Category Archives: Twelfth Planet Press

Review: Defying Doomsday edited by Tsana Dolichva and Holly Kench

My June of Happy Reading continues! And it’s worth noting that Happy Books are not only found in the zhuzh of magic-infused Regency romances by Emily Larkin, the deeply satisfying verve of Fake Geek Girl or the delight in the release of books I loved.

Happy June reading also resides in collections of amazing SF like Defying Doomsday, a Twelfth Planet Press anthology that funded through a Kickstarter campaign. TPP has composed other great anthologies that are diverse, inclusive and have superbly high standards, like Kaleidoscope.

They’re in the process of another Kickstarter to fund Mother of Invention, an anthology of stories about gender and robotics that I’m very excited about. As of writing this, there are 70 hours to go and they’re in stretch goal territory. I recommend it!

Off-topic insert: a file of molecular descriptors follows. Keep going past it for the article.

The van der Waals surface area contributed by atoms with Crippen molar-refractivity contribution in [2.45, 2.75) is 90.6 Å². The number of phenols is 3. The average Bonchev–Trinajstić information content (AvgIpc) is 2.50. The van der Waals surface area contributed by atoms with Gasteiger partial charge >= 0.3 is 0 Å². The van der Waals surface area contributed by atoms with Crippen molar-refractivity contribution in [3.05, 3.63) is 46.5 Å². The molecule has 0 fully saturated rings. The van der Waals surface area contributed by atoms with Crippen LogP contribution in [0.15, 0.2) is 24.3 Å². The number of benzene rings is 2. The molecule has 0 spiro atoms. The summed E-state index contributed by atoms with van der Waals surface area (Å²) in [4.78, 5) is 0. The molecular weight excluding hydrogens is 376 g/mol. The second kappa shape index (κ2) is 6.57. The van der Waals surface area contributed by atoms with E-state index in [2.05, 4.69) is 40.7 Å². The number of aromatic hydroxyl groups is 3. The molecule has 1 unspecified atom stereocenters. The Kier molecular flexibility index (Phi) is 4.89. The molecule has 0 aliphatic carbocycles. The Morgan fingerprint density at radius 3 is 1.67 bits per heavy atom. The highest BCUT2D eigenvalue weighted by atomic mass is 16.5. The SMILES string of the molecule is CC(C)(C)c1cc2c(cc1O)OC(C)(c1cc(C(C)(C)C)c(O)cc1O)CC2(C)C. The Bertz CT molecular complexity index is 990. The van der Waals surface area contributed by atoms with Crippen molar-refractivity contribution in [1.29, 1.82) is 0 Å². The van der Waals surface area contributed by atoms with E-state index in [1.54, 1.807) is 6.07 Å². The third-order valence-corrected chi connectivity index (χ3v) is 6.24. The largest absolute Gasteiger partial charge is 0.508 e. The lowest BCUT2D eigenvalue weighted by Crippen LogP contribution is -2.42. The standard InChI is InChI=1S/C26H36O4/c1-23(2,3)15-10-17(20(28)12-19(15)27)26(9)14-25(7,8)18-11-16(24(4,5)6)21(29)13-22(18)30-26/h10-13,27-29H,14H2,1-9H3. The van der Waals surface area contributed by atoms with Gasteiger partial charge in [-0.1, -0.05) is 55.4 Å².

The blurb

Defying Doomsday is an anthology of apocalypse fiction featuring disabled and chronically ill protagonists, proving it’s not always the “fittest” who survive – it’s the most tenacious, stubborn, enduring and innovative characters who have the best chance of adapting when everything is lost. In stories of fear, hope and survival, this anthology gives new perspectives on the end of the world.

The book

You’d think an anthology with 15 stories about the end of the world would be a bit of a bummer for Happy June reading, but you’d be wrong. For a start, the very idea of Defying Doomsday is happy-making, full of perspectives and experiences that don’t often get a look in.

And while some of the stories find the world ending no matter what you do, the end is met with courage, wit and humanity by people whom other books have already written off when the apocalypse comes.